2
$\begingroup$

enter image description here

Why am I getting here a measurement outcome of $00$? I measure after the first $X$ gate in a separate output bit c[1] which should result in a $1$ and I measure again after a second $X$ gate in a separate output bit c[0] which should result in a $0$, so $10$ in total. Why do I get the output $00$ as if both measurements are performed after the whole circuit? And how can I do intermediate measurements as expected?

$\endgroup$
3
$\begingroup$

The problem is that IBM Q shows results of measurement of a final quantum state (I found this after some trial and error).

When you apply first $X$ gate, qubits switches from $|0\rangle$ to $|1\rangle$. The measurement result is of course 1 and this value is stored in classical register, hence you see 10 in Measurement probabilities window.

Now you apply another $X$ gate and this switches your qubit back to state $|0\rangle$. So, after measurement you see 0 in classical register. As I mentioned above, only final state probabilities is shown Measurement probabilities window. So, yes, the first measurement is really ignored and it seems that this is a feature of IBM Q environment, although logic says that if you save results to different classical bits, they should be preserved.

$\endgroup$
2
  • 2
    $\begingroup$ I think the IBM devices are not even capable of performing intermediary measurements... $\endgroup$ – JSdJ Dec 10 '20 at 9:57
  • $\begingroup$ Maybe getting the state vector after the quantum operation and then randomly pick one state(although there might be technical issues obstacle this strategy) according to the probability distribution to initialize another quantum register is a possible way to perform intermediary measurements. But this is a pureely coding job and seems more like "I do so"? $\endgroup$ – Yitian Wang Dec 16 '20 at 1:13
0
$\begingroup$

The first measurement is not being ignored.

Your quantum state started in the state $|0\rangle$ and after the $X$ gate, it is now in the state $|1\rangle$. Measuring the qubit collapsed it into the state $|1\rangle$ again... since $|1\rangle$ is already an eigenvector of the $Z$ Pauli operator.

So your state never changes after the first measurement, you still in the state $|1\rangle$. Thus, after applying another $X$ gate, you get back to $|0\rangle$. That is the reason why you only see $0$ is being measured.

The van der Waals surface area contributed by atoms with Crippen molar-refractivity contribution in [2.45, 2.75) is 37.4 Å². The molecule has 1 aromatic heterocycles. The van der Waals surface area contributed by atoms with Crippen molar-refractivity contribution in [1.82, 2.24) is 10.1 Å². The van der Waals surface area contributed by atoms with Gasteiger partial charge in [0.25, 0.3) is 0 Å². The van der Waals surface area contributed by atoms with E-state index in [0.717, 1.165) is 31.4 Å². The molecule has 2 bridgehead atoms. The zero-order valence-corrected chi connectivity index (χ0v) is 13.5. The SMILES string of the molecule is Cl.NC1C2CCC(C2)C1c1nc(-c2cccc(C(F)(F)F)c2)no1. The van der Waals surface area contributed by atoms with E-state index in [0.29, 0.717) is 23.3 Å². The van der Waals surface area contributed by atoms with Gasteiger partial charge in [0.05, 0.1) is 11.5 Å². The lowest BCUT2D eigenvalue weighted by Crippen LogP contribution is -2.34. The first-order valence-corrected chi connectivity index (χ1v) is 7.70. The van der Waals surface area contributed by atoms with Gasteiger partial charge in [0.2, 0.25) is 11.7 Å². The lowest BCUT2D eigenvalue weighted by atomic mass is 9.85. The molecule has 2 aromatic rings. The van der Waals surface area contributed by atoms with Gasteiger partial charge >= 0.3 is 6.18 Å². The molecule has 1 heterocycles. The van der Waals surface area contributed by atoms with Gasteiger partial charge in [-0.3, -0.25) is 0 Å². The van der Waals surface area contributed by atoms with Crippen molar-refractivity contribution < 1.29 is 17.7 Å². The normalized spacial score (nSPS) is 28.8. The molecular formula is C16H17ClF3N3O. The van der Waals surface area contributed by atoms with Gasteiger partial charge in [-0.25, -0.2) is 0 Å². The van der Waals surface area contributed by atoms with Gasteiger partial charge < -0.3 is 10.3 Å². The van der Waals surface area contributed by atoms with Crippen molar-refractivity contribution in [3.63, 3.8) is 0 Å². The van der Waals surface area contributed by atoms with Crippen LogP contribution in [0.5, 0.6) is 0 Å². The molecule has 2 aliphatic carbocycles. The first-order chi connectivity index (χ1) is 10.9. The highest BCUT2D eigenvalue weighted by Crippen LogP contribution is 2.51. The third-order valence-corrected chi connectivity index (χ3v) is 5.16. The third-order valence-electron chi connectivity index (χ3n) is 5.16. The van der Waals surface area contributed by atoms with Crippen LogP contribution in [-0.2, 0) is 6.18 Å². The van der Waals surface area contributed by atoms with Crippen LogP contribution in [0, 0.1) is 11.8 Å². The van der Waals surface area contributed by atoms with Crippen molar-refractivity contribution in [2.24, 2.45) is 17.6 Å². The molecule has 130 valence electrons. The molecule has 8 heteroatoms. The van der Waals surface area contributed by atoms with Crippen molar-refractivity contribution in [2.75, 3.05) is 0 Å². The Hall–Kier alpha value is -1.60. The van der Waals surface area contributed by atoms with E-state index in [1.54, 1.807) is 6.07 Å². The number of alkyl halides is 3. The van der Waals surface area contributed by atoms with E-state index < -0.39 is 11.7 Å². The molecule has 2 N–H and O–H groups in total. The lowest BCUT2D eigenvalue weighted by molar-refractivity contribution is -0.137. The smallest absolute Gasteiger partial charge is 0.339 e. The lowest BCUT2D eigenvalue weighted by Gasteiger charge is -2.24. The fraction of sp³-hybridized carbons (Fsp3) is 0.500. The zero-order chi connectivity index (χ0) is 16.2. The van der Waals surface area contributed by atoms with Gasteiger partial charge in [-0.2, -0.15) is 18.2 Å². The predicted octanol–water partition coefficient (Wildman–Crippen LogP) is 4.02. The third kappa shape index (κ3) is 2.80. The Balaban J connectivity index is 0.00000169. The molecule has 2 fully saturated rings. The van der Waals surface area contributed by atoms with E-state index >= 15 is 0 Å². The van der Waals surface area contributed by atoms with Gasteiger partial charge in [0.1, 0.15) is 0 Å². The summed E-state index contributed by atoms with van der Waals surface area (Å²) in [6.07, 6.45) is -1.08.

Edit: My comment about the first measurement "not" being ignored when looking at the measurement probabilities is incorrect.

However, the first measurement is not being ignore in the experiment overall... That is, say you start in the state $|0\rangle$ then apply Hadamard gate $H$ to it, make a measurement, apply another Hadamard gate $H$ and then make another measurement. If the first measurement is being ignored, then you would get back $|0\rangle$.. but in fact we don't: enter image description here

Now, if you put the first measurement in the first cbit1 and the second measurement on the second cbit2 then you get something like:

enter image description here

This was being simulated on the qasm_simulator as current device is not capable of yet doing this intermediate measurement. So on the real hardware, you can't perform any additional operations after the first measurement.

Another note is that if you do this in the circuit composer environment, you get something like:

enter image description here

$\endgroup$
3
  • $\begingroup$ Still hard to understand why measurement result of clbit[1] is changed. $\endgroup$ – Yitian Wang Dec 10 '20 at 9:04
  • 1
    $\begingroup$ Actually, the measurement is ignored since first result (1) is stored in classical bit c1 and the second result(0) is stored in classical bit c0. But this is probably feature of IBM Q. See my answer below for details. $\endgroup$ – Martin Vesely Dec 10 '20 at 9:13
  • $\begingroup$ @YitianWang I didn't see that clearly. I was just reading the right hand graph... so yes, that was a mistake. $\endgroup$ – KAJ226 Dec 10 '20 at 15:53

Your Answer

By clicking “Post Your Answer”, you agree to our terms of service, privacy policy and cookie policy

Not the answer you're looking for? Browse other questions tagged or ask your own question.